JOHANNESBURG -- Friday afternoons are a busy time at the small shopping centre in the up market Johannesburg suburb of Oaklands. The green grocer and nearby butcher do a swift trade so that Johannesburg's housewives can put on lavish dinners. The open air restaurant prepares endless cups of cappuccino and uncorks bottles of white wine for those fortunate enough to take the afternoon off. In the street, the mini-bus taxis weave in and out of the traffic as they ferry people back to the sprawling townships. And on the wide tree lined pavement, Pinky, a large woman with a friendly, almost circular, face prepares stews and rice that she sells to passers by as well as to her regular customers.
This particular Friday ended badly for Pinky, but the unfolding events left the coffee drinkers untouched and would probably be of little interest to the profane Bob Geldof as he prepared for his Live 8 concert in London. Just before 3pm on Friday, the first day in July, Pinky lost her pots, pans, cooker and all her produce. Without warning the Johannesburg Metro Police arrived and citing some or other city by-law confiscated her property and handed her a 750 Rand fine (US $115). When I spoke to Pinky, she was close to tears. This was the second time in two weeks that the Police had swooped. But this time she had borrowed money to get pots and a cooker. She now has no way of earning the money to pay off her loan and certainly can't raise the money to pay the fine so that she can get her goods back.
This small episode, which unfortunately is repeated day in and day out around Johannesburg, is a neat example of how African governments trample on their own people and how giving more aid to the continent will simply reward incompetence, brutality and failure.
At the upcoming G8 meeting in Scotland, Africa will be high on the agenda as the world's successful countries deliberate what to do for the world's least successful. It is understandable that the citizens of rich countries want to help Africans. But putting on concerts and demonstrating in Edinburgh is hardly going to help Pinky out, and in fact may do her more harm.
President Mbeki of South Africa will be attending the G8 summit to present his positive spin on all the good things going on in Africa. South Africa probably has the best functioning democracy in Africa and an advanced economy. Yet even in this country, the government routinely stamps down on the poor and stops them from advancing.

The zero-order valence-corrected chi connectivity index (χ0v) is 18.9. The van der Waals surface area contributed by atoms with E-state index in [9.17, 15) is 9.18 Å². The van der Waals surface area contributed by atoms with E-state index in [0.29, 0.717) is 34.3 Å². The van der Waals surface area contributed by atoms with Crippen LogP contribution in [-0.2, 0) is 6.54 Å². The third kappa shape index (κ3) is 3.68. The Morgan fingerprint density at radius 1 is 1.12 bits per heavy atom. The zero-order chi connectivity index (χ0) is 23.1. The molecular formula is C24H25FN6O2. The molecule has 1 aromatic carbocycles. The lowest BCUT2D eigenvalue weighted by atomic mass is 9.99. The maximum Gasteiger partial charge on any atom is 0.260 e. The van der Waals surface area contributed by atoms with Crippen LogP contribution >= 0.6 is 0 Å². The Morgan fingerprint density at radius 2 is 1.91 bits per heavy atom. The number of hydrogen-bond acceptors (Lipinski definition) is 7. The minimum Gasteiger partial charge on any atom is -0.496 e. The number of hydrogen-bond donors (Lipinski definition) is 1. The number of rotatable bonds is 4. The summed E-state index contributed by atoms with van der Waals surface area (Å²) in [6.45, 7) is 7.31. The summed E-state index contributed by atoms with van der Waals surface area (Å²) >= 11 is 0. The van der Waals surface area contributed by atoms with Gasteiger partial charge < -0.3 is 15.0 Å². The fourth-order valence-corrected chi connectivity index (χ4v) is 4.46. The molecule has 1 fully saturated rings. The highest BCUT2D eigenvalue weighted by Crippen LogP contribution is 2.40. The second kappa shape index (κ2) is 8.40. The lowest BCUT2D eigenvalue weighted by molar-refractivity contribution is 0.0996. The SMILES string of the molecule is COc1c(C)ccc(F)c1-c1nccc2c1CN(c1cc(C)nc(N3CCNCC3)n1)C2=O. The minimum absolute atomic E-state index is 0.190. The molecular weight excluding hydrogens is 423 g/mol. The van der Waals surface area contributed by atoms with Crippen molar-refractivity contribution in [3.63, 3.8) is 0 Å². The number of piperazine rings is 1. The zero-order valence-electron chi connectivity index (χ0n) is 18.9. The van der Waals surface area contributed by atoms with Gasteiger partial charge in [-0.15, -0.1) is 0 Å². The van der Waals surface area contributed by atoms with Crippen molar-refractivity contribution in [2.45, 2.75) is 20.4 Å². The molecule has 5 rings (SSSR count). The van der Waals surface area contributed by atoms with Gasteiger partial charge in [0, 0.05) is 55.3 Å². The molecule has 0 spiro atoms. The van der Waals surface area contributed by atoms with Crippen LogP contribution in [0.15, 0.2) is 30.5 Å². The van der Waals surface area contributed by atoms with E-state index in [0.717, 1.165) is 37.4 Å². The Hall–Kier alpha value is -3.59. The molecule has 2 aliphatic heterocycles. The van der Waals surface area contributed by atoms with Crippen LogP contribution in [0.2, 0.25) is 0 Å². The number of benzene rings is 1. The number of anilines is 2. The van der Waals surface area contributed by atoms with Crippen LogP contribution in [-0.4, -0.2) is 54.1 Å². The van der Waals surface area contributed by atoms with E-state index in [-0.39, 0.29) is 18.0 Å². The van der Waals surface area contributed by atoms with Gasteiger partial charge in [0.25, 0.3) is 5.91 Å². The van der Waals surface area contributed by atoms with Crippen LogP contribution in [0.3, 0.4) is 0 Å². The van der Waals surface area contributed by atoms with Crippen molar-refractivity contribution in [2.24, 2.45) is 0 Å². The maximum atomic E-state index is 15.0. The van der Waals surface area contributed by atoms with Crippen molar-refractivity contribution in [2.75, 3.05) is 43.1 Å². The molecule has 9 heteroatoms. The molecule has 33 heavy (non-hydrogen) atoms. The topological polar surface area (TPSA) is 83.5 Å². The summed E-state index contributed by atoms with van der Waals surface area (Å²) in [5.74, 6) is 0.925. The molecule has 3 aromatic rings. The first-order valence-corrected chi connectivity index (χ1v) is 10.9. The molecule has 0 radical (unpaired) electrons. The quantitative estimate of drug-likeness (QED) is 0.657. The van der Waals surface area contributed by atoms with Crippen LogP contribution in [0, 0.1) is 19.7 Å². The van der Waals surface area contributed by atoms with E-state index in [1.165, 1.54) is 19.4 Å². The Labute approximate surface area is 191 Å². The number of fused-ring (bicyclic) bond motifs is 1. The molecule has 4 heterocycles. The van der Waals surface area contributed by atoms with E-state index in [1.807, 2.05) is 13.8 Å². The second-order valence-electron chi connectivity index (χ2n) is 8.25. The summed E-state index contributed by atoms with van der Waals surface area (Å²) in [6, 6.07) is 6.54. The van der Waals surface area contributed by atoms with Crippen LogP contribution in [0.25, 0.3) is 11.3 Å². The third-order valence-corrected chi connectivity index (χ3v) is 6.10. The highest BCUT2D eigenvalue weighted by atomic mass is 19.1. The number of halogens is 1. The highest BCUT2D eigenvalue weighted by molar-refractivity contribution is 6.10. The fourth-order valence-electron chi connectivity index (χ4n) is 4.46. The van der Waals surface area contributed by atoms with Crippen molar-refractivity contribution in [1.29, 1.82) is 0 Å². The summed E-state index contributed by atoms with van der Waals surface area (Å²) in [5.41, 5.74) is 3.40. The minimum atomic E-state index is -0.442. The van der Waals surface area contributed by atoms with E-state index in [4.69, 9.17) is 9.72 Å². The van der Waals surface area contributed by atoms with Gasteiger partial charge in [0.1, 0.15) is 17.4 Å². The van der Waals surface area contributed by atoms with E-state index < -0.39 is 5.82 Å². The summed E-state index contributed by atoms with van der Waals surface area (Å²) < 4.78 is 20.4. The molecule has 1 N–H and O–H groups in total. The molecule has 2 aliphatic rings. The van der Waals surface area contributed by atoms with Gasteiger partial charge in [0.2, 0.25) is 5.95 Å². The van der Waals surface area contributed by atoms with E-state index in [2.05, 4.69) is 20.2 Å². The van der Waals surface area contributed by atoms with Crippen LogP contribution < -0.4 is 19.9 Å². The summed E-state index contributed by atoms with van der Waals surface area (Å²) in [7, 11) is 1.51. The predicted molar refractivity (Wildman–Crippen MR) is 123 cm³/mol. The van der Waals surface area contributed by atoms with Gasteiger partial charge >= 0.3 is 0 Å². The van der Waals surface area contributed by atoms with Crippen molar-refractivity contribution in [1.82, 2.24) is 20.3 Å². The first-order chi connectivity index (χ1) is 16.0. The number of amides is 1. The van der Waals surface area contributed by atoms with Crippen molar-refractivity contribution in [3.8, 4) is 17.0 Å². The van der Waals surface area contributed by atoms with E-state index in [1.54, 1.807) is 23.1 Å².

"What am I supposed to do now? Do they want me to go out and commit a crime so that I can feed my children?" a bewildered Pinky asked me.
African countries, including South Africa, have refused to give even the vaguest criticism of the almost unimaginably abusive Mugabe regime in Zimbabwe, maintaining that the crimes committed by that government are an internal matter. It is difficult to understand why no African leader will speak out and condemn such a clear case of evil, but in remaining silent they give their tacit approval and encouragement of the destruction of peoples' lives and livelihoods.
Perhaps African leaders are just so removed from the lives of ordinary Africans that they cannot fathom any individual's need to provide for him or herself, to be self reliant and to take pride in what he or she produces.
When I witnessed the police grabbing Pinky's property, I realized that it is only a short step from this to grabbing Pinky's home and demolishing it. It is only a short step from that to arresting Pinky or even murdering her. For if a government has no respect for a person's property or for her talents and aspirations, why should they respect human life at all?
So when the G8 countries, encouraged by Geldof and his platitudinous popstar friends, give money to Africa, they are rewarding the very people that cause poverty, destruction and death. If Africa wants to advance, it does not need more money. African leaders shouldn't be visiting Gleneagles. They should be visiting Pinky and the millions of other entrepreneurs like her. They should be removing the harmful laws that give power to brutal policemen and frustrate enterprise and self-reliance. But of course it suits this political elite to get hand outs from rich countries as it means they have to do less work to reform themselves and means they don't have to muddy their shoes by being concerned with the little people like Pinky.
If the G8 nations want to help Africa, they should slam the door in Mbeki's face; and not just because he is aiding and abetting the Mugabe regime, but because on Friday his own government ensured that Pinky and her children went to bed hungry and woke up on Saturday without any means of advancing themselves. If Geldof and Blair really want to make poverty history, they need to make the African elites that create poverty, history.
Tren is a director of the South Africa based health advocacy group Africa Fighting Malaria and co-author with Archbishop Pius Ncube and Dr Roger Bate of "State in Fear", a new report into the latest human rights abuses in Zimbabwe.